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Brigadier General John Randolph Chambliss, P.A.C.S.


Brigadier General John Randolph Chambliss was born at Hicksford, Greensville county, Va., January 23, 1833; was graduated at the United States military academy in 1853, and being promoted to brevet second lieutenant, 1853, and being promoted to brevet second lieutenant, mounted riflemen, served at the cavalry school at Carlisle, Pa., until the following spring, when he resigned. He then returned home to his home at Hicksford, where his father was a wealthy planter, and was engaged in agriculture until the spring of 1861. Meanwhile his military education was called into service by the State, and he held the position of aide-de-camp to the governor, with the rank of major 1856-61; also commanded as colonel a regiment of Virginia militia, 1858-61, and was brigade inspector for the State two years. His father was a delegate to the convention in 1861, and he himself manifested hearty allegiance to Virginia throughout that momentous period. He was commissioned colonel of the Thirteenth Virginia cavalry regiment in July 1861, and until the fall of 1862 was under the orders of Gen. D. H. Hill, in the department south of the James river. During the Maryland campaign he was put in command of the forces on the Rappahannock, between Warrenton and Fredericksburg, with his own regiment, the Second North Carolina cavalry, and the Sixty-first Virginia infantry. He performed his duties with such vigilance and activity as to receive the warm commendation of Gen. R. E. Lee. In November he was assigned with his regiment to W. H. F. Lee's cavalry brigade, with the gallant record of which he was identified, as one of the bravest and ablest of its officers, until he gave his life for the cause which he had served with entire fidelity and self-sacrificing devotion. In April, 1864, when the cavalry corps of the Federal army proposed to cross the Rappahannock and cut off Lee's communications with Richmond, Chambliss was particularly prominent in the defeat of the movement by Lee's brigade. At Beverly ford with 50 men he drove two Federal squadrons into the river, capturing a number of prisoners. He and his men were commended both by Generals Lee and Stuart as deserving the highest praise for distinguished bravery. In the famous battle of Brandy Station, June 9, 1863, after W. H. F. Lee was wounded and Col. Sol. Williams killed, Chambliss took command of the brigade, and served in that capacity during the fighting about Aldie and Middleburg. Then riding with Stuart into Pennsylvania, he made a brilliant attack upon Kilpatrick at Hanover, driving him through the town and capturing his ambulances and a number of prisoners. His brigade and Fitz Lee's reached Gettysburg late on July 2d, and on the 3d he engaged in the fierce cavalry fight on the left of the Confederate line, between York pike and Hanover road. Upon the retirement of the army, he aided efficiently in the protection of the Confederate trains. During the Bristoe campaign, still in command of the brigade, he reinforced [Lunsford] Lomax at Morton's ford and defeated the enemy; and at Brandy Station the same two brigades fought with the utmost gallantry under their intrepid leaders, Chambliss winning anew the commendation of Stuart. Promoted brigadier-general in December, 1864, he continued in command of the brigade which he had led so long, through the cavalry fighting from the Rapidan to the James, gaining fresh laurels in the defeat of the enemy at Stony Creek. Finally, in a cavalry battle on the Charles City road, on the north side of the James, he was killed while leading his men, August 16, 1864. His body was buried with honor by the enemy, and soon afterward delivered to his friends. General Lee wrote that "the loss sustained by the cavalry in the fall of General Chambliss will be felt throughout the army, in which, by his courage, energy and skill, he had won for himself an honorable name."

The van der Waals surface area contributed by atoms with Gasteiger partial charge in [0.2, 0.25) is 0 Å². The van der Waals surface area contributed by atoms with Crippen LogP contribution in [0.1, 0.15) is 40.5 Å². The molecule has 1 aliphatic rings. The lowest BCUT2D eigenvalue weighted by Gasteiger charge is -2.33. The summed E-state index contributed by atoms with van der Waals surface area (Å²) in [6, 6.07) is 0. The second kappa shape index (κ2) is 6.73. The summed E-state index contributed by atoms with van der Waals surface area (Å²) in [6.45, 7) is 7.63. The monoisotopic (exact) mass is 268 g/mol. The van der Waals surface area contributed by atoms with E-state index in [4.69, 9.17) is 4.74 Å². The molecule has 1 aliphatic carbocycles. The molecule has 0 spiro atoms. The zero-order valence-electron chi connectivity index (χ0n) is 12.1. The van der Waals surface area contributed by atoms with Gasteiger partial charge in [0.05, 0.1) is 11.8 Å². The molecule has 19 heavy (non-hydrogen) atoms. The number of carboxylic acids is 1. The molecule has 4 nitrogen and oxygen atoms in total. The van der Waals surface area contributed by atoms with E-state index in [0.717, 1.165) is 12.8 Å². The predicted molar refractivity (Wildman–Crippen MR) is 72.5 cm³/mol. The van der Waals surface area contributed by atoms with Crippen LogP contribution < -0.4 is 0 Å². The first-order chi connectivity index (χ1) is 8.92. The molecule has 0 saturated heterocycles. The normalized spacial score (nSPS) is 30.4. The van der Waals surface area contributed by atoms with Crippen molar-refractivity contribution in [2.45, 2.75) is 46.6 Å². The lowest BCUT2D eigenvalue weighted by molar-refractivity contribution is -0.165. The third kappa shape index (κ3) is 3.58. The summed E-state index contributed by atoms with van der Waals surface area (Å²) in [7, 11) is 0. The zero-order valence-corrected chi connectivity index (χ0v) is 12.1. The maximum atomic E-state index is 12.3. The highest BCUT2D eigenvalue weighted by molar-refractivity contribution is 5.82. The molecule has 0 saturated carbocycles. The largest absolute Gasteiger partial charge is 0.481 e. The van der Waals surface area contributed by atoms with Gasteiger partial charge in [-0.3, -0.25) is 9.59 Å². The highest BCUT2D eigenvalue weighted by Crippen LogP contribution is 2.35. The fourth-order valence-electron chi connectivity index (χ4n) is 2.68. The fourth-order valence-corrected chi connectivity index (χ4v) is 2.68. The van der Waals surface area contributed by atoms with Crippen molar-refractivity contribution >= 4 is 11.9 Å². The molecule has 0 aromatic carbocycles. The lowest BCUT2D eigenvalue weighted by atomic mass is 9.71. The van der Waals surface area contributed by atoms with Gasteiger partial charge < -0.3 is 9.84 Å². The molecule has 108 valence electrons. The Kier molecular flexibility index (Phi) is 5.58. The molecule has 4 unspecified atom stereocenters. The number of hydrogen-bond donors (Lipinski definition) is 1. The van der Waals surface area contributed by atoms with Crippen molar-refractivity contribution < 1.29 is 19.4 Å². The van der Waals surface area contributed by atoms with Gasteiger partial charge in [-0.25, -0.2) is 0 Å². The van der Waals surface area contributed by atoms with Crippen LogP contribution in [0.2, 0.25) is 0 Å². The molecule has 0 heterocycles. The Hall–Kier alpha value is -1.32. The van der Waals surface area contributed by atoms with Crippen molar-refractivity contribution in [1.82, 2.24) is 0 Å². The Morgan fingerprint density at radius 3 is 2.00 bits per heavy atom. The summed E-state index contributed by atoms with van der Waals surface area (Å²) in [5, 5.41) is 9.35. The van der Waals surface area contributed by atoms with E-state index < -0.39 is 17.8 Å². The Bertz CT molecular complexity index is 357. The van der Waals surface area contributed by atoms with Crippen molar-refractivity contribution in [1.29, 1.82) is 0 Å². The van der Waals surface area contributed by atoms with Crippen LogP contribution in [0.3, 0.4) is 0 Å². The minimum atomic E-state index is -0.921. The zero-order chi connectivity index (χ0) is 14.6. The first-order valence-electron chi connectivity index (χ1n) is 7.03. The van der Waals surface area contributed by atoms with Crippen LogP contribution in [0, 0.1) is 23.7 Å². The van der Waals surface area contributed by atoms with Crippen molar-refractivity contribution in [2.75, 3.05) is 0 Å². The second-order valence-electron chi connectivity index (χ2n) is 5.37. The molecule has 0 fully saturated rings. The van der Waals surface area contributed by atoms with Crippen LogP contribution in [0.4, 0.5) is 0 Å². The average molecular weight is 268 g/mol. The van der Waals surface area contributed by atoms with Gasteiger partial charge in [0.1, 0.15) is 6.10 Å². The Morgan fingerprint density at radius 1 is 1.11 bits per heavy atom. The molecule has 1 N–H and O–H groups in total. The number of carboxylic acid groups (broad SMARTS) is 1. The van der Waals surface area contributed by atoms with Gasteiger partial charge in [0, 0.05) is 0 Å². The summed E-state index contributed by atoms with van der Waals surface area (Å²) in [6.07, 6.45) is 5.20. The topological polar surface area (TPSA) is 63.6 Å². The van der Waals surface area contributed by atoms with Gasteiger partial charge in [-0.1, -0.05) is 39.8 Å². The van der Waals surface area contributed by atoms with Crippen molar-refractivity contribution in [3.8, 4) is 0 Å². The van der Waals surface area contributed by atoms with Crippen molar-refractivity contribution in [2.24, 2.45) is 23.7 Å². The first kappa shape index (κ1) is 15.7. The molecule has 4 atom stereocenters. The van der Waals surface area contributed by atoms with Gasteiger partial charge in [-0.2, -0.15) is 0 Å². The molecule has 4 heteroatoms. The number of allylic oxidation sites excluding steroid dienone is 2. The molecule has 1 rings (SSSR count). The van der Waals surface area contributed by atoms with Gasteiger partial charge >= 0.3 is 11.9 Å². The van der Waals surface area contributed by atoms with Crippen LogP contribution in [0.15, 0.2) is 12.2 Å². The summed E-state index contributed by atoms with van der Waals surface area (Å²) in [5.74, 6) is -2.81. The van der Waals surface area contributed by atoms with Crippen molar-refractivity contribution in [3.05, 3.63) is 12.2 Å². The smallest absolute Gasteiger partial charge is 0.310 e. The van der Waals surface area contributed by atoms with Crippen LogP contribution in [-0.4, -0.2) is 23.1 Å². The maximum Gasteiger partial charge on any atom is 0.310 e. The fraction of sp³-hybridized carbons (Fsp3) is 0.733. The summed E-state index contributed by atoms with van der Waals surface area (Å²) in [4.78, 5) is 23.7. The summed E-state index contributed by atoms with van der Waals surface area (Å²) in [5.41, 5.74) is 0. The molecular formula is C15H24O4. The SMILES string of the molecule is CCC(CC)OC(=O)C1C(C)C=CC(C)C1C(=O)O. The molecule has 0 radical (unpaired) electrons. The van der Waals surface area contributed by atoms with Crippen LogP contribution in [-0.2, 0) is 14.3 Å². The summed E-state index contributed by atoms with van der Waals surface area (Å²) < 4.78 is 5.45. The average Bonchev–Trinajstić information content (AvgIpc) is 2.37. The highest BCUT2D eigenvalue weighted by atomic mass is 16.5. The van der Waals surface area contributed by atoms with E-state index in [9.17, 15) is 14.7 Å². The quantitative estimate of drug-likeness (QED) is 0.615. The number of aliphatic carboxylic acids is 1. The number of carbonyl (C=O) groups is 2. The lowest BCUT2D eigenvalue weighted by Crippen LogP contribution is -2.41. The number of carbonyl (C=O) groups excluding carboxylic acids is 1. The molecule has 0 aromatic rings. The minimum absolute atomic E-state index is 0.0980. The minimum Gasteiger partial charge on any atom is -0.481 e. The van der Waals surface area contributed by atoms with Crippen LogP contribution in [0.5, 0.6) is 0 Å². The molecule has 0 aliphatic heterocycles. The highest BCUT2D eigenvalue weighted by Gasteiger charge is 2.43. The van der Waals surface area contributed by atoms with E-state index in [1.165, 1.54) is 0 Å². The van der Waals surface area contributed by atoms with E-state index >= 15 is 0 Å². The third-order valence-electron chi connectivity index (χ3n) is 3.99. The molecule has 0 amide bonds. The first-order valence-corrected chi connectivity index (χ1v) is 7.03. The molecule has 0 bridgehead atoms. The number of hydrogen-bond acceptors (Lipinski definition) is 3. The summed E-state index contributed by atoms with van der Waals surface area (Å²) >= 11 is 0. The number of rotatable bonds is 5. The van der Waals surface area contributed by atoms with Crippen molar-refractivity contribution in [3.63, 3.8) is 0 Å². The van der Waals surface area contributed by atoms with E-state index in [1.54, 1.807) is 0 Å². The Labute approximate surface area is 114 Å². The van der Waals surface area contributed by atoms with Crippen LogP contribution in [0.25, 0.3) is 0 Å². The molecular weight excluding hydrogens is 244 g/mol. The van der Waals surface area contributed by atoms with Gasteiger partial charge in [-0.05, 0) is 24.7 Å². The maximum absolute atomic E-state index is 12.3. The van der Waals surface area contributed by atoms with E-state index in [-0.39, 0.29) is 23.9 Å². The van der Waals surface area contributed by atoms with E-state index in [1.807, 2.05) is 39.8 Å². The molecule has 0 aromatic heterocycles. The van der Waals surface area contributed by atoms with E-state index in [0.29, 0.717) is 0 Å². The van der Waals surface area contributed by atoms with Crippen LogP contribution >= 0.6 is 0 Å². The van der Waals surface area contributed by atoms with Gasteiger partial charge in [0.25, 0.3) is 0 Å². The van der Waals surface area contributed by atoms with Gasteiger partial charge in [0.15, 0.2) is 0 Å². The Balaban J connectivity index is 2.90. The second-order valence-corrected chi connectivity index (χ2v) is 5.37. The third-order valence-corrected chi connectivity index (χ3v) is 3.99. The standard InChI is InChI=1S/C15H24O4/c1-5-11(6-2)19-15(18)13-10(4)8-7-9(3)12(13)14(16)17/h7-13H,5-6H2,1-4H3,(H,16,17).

Source: Evans, Clement, Confederate Military History, Volume III, Confederate Publishing Company, Atlanta, GA, 1899.

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